California Teen Driving Laws and Enforcement

In the state of California, provisional license holders will have restrictions for the first year. During the first year, teen drivers are not allowed to: 

•    Drive between 11 p.m. and 5 a.m.
•    Allow passengers under the age of 20 in the car with them

If driving between 11 p.m. and 5 a.m. is necessary or if passengers under the age of 20 are present in the car, the driver must be accompanied by a parent or guardian, a licensed driver over the age of 25, or a licensed driving instructor. 
The California Department of Motor Vehicles lists the exceptions to these restrictions below, when reasonable transportation is not available. In addition, the teen driver must carry a note at all times, which explains the necessity and the date when the necessity will end. This rule does not apply to emancipated minors.

•    Medical necessity when reasonable transportation alternatives are unavailable. The note must be signed by the physician containing the diagnosis and probable date of recovery
•    Schooling or school-authorized activity. The note must be signed by your school principal, dean, or his/her designee
•    Employment necessity and the need to operate a vehicle as part of your employment. The note must be signed by your employer verifying employment.
•    Your necessity or the necessity of an immediate family member. The note must be signed by your parent or legal guardian
•    If you are an emancipated minor. No documentation is needed. However, you must have already declared yourself emancipated and provided DMV with
•    Proof of Financial Responsibility (SR 1P) in lieu of the parent’s or guarantors’ signatures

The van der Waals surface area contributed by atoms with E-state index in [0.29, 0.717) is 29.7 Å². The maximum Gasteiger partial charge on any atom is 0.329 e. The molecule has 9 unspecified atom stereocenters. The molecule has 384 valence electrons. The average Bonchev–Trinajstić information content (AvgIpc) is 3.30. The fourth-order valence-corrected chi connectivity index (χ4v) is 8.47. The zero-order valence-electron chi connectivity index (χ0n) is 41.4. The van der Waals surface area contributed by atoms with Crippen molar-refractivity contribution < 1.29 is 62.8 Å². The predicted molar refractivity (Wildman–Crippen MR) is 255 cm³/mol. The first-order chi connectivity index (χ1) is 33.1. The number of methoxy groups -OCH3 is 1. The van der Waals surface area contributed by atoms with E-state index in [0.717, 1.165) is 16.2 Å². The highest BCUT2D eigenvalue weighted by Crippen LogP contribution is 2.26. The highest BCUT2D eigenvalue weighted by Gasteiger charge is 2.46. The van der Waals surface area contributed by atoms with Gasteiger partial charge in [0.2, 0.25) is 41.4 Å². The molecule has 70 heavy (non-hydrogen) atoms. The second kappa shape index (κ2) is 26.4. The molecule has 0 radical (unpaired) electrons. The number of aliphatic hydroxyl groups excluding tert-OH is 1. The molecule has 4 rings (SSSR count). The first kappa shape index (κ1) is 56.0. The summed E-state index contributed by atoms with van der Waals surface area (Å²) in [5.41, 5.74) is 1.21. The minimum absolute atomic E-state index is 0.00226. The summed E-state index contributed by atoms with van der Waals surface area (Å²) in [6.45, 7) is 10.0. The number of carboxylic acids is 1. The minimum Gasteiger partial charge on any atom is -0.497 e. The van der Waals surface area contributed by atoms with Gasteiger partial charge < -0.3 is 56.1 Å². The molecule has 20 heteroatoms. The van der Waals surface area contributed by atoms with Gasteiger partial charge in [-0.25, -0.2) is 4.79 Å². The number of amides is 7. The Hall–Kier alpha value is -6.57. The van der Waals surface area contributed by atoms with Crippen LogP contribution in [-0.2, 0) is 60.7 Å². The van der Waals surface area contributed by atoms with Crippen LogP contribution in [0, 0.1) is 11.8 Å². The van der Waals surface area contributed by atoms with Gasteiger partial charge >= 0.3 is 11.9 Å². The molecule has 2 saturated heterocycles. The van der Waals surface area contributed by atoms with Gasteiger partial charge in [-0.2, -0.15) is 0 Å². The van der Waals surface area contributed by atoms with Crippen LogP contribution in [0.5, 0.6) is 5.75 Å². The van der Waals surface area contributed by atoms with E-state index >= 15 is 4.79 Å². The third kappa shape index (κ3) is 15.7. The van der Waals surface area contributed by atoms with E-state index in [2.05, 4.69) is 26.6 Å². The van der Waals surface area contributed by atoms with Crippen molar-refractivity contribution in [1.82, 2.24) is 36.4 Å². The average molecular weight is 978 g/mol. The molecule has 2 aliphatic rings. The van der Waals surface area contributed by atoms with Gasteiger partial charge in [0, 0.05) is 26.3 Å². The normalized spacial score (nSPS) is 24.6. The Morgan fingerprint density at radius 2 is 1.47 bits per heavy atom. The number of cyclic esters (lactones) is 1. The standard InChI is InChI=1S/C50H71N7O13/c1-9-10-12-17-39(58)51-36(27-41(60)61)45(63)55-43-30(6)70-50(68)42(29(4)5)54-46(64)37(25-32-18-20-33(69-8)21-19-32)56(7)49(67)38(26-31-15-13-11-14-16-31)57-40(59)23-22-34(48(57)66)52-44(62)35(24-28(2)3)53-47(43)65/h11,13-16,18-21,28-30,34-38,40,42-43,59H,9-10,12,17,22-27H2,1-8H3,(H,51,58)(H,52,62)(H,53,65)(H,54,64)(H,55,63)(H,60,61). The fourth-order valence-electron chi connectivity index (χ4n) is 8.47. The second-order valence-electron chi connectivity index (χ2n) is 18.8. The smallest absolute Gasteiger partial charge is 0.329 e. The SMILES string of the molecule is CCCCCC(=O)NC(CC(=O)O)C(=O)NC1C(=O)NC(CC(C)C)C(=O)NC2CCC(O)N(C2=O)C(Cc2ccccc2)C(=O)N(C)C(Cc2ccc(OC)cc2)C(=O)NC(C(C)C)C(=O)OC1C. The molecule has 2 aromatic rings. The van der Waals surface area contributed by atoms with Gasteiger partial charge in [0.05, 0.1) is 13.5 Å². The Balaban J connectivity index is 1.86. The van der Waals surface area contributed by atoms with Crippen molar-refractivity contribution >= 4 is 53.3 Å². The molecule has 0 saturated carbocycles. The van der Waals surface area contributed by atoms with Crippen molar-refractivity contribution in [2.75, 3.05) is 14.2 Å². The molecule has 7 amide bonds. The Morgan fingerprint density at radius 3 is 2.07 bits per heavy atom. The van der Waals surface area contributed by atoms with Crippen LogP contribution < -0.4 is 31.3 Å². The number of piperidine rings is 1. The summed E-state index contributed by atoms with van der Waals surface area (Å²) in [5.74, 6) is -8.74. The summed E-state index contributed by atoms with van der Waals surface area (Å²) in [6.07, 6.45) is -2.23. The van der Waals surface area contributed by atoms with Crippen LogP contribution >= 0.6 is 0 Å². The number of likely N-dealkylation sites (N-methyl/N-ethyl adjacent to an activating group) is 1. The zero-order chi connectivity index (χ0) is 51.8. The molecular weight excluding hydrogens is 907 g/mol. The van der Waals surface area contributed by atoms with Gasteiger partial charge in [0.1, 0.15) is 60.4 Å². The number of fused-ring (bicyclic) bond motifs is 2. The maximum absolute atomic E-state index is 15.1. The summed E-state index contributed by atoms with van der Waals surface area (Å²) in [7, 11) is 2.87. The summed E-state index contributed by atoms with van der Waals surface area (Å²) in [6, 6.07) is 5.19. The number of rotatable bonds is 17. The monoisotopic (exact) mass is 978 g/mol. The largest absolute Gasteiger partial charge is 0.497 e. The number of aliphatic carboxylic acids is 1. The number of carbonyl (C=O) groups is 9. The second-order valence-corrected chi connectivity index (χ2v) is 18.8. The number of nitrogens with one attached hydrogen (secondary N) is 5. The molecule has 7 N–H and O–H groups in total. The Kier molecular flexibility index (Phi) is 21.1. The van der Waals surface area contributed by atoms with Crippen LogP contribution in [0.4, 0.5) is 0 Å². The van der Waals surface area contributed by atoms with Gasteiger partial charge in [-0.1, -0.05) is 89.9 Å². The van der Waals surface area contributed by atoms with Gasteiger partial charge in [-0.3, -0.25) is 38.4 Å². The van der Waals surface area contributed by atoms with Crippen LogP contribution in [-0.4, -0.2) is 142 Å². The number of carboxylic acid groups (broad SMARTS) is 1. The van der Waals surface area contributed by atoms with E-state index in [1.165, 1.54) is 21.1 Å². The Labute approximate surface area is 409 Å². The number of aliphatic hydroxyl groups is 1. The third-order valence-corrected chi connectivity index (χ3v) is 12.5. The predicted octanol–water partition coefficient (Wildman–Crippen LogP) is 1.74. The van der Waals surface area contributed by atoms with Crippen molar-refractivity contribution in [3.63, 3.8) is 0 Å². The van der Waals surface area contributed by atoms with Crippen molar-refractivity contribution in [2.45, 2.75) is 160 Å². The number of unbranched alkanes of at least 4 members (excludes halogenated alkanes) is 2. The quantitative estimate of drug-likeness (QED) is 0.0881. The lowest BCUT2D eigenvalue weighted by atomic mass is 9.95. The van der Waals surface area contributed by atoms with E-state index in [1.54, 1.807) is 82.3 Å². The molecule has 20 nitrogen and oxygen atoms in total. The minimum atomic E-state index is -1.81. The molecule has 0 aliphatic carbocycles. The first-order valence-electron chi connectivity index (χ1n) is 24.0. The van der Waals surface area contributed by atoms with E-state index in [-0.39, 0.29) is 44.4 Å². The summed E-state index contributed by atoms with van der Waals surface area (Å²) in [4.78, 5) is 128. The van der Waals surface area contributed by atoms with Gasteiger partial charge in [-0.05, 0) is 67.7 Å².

The California DMV monitors all minor drivers closely. If you:

•    Get a traffic ticket and fail to appear in court, your driving privileges will be suspended until you appear in court
•    Get a traffic ticket and neglect to pay the fine, your driving privileges will be suspended until you pay the fine or get in an Orlando car accident
•    Have one “at fault” accident or conviction within 1 year, you will receive a warning letter from the DMV
•    Have a second “at fault” accident or conviction (or combination of both) within 1 year, your driving privileges will be suspended for 30 days. You will be allowed to drive with a parent or other licensed adult (25 years or older) during the 30-day period
•    Have a third “at fault” accident or conviction (or any combination) within 1 year, your driving privileges will be suspended for 6 months and you will be placed on probation for a minimum of 1 year
•    Have additional “at fault” accidents or point count convictions while on probation, your driving privileges will be suspended again

•    All teen traffic violations are reported to the DMV and will remain on your record for a period of time to be determined by the courts. In some cases, these violations can become a part of your permanent record

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